The gray area

The gray area

SAMANTHA HORSCH

Contributing Writer

sihorsch@goshen.edu

I sat down at the doctor’s office and the receptionist handed me a sheet of paper. She needed general information for her files. I started to fill in answers and stopped at this question: “What Race/Ethnicity are you?” I stared at the form.

A: White/Caucasian

B: Asian-American

C: Hispanic/Latino

D: Other

Which one was I supposed to choose? I didn’t fit into any of these labels. I didn’t identify with my white/caucasian heritage, I identified with my Puerto Rican heritage.

I come from a biracial family; my mother is Puerto Rican and my father is a Caucasian American. Growing up biracial is a lot more complex than people think. Being biracial/multiracial means growing up in two or more different cultures that may or may not conflict. Depending on how one is raised, one might not even know what being biracial/multiracial is. This was my case. But as I grew older, I realized that I had to choose one identity for the sake of not confusing the public.

Because society sees the answers as black or white, never gray.

Biracial identity. I’ve grown up unintentionally blind to this term. It wasn’t until I hit college that other students started identifying me as what they saw, not what I actually was. I was called “white chick,” “Mexican,” and “American” (with undertones implying white American). It was always an argument, others claiming I’m wrong about my own race. That’s when I solidified that I was truly different from my full-blooded peers.

Being biracial or multiracial is such a foggy subject. Because attention is spent more on how to treat different monoracial groups, anyone in the middle is hidden. There are more and more people that are mixed because of the racial diversity in the United States. This is a topic worth learning about because comments are not being carefully made and mixed individuals are getting more confused about what they are.

According to the U.S. Census Bureau, 2.6 percent of adults in the United States are multiracial as of July 1, 2016. This number varies because racial identity can be fluid and many people describe what they are differently; they rarely stick to one answer. This is because the way they see themselves can change over the years; even in different situations. There are separate sections labelled Hispanic or Latino and other sections that are labelled, for example, “White alone.” It’s hard to say the actual number of mixed individuals because some may answer based on what they identify with instead of biracial/multiracial.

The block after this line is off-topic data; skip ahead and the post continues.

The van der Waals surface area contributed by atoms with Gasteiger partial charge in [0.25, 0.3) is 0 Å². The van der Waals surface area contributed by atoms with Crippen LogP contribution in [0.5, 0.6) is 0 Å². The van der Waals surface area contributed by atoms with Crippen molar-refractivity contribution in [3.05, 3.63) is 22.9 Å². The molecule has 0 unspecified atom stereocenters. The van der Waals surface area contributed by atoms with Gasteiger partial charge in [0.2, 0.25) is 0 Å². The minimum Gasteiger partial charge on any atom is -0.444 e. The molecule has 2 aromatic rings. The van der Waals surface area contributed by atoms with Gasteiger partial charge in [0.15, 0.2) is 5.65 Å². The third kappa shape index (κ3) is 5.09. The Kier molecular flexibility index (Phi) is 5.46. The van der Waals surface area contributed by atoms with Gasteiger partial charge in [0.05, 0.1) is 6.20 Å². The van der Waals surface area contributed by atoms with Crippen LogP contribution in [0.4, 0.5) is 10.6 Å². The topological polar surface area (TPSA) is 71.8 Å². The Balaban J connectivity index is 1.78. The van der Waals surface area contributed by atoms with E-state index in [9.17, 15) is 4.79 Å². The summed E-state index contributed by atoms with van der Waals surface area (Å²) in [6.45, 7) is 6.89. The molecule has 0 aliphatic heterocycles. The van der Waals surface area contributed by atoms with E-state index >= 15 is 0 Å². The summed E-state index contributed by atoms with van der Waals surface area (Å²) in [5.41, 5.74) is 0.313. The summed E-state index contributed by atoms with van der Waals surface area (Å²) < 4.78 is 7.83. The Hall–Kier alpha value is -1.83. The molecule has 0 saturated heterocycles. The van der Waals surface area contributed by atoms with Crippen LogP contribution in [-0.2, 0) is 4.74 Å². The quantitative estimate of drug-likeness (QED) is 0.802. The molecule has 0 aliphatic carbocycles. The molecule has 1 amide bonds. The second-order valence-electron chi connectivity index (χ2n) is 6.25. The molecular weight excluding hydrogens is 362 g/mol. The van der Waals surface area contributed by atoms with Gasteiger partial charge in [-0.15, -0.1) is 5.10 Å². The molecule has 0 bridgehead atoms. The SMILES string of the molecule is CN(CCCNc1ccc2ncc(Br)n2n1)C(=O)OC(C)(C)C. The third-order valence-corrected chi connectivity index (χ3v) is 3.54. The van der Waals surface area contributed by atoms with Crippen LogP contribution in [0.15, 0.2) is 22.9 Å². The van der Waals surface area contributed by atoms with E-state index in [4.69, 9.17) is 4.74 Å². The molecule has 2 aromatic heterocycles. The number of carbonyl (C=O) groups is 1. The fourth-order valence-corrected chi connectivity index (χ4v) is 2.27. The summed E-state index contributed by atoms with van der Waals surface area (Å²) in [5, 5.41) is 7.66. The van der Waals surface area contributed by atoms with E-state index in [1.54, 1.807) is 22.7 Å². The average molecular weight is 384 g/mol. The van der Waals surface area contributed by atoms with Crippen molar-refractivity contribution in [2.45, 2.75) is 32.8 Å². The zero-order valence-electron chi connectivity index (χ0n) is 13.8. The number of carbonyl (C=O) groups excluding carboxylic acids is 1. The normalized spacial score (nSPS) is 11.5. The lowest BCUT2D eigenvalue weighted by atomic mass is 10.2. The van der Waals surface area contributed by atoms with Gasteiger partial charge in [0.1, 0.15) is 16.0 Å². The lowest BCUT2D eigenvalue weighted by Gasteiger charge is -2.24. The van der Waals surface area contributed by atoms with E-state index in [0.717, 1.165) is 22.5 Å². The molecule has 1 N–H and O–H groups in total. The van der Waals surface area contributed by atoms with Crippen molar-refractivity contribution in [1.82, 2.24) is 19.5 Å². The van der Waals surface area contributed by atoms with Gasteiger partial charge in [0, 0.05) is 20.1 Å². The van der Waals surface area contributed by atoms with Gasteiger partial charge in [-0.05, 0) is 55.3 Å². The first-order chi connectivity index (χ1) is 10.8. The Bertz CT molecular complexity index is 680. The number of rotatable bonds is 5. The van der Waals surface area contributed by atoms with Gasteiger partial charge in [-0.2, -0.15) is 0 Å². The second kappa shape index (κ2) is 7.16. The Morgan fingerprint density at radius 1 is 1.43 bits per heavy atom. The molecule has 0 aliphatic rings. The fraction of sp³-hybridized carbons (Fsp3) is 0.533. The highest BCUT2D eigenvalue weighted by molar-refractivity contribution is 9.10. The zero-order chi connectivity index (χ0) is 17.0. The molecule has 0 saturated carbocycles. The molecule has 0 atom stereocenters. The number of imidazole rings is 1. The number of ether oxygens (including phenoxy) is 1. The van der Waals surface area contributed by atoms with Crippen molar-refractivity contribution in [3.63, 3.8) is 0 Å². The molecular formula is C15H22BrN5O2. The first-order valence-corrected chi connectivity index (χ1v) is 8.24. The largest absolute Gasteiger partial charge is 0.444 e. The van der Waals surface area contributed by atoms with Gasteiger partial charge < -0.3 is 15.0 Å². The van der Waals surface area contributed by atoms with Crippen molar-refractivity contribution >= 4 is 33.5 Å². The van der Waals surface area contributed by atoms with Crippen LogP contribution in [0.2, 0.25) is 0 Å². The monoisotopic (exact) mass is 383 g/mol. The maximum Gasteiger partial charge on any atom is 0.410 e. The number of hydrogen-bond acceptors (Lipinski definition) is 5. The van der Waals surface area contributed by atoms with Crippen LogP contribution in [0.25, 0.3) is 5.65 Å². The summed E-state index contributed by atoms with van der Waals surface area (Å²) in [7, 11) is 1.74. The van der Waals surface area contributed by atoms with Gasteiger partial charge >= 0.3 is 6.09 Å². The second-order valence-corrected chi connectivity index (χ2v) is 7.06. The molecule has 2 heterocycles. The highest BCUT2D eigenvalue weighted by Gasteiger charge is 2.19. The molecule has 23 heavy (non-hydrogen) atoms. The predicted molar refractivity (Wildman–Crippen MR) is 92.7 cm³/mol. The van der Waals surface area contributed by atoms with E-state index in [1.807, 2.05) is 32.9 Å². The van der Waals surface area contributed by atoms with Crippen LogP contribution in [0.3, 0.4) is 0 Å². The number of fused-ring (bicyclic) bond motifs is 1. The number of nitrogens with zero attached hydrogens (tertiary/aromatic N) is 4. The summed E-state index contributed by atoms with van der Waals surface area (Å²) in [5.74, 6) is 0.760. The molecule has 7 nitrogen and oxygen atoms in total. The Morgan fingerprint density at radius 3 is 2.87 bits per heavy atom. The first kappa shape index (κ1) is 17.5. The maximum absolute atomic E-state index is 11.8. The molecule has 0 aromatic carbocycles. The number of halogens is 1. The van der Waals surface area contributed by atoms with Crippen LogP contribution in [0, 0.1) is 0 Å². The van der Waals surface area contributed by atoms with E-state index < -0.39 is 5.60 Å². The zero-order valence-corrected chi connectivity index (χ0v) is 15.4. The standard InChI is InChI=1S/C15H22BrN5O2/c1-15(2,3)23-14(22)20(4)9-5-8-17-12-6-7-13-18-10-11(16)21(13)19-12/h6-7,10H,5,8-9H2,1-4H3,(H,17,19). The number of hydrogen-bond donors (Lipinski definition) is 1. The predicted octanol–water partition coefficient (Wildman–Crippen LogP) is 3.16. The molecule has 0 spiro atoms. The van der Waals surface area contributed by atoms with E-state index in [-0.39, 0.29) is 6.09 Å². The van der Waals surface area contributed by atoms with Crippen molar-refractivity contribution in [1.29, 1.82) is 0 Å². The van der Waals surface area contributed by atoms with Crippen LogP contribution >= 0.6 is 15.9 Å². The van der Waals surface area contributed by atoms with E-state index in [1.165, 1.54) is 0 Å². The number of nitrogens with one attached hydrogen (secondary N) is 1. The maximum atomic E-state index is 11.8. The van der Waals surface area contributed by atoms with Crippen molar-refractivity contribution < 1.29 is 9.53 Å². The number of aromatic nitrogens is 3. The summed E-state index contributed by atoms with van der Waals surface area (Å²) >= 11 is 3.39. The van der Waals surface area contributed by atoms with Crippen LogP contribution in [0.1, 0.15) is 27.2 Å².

An article written on The Society for the Advancement of Psychotherapy by Astrea Greig, a doctor in psychology, identifies different microaggressions multiracial people run into:

1. Not being allowed to identify as multiracial.

2. Mistaking the identity of a multiracial person and assume them to be monoracial.

3. Completely rejecting the multiracial person’s reality.

4. Looking at their experiences and identities as if they’re abnormal or wrong.

It may not seem like a big deal, but it truly cuts deep for anyone of mixed race. NPR’s “Code Switch” podcast talked about something they called the “Racial Imposter Syndrome,” in which someone with mixed race feels as though they’re “faking” their race. This is only because they identify with one race over the other. NPR had a caller that perfectly described the struggle of being multiracial: she described that being mixed is like “stumbling around in a forest in the dark.”

On one hand, being multiracial/biracial can be beneficial such as almost “switching” personalities. It’s difficult to merge two cultures into one, so personalities may vary depending on which race one person is with.

So how in the world are you supposed to treat someone who is biracial/multiracial?

The answer is to respect the person like you’d respect anyone else.

If we tell you what we identify with, do not argue with us. Have an open mind and realize it isn’t a matter of being right or wrong; it’s about respecting a person’s reality. It just makes it harder, more confusing and more upsetting to a biracial/multiracial person if you argue with how they define themselves; especially because we are already lost and confused.

The United States is doing a better job to accommodate biracial/multiracial people by sometimes providing the option to check more than one box on surveys and or official paperwork. But that is not enough. The public needs to know how to treat individuals of mixed race.

And now back to the question I’m struggling to answer: “What Race/Ethnicity are you?”

I looked at the sheet of paper the receptionist handed me. Just like every biracial/multiracial, I’m being forced to choose what I am based on set categories. Sometimes I put “other” or “prefer not to say” because I’m tired of trying to figure out what I am. Sometimes I check Hispanic/Latino because I identify as Puerto Rican. Sometimes I put White/Caucasian because I was technically born in the States, even though that’s only describing half of me.

I squeezed the pen as I reluctantly circled option A.

White/Caucasian.

Record
Written by Record

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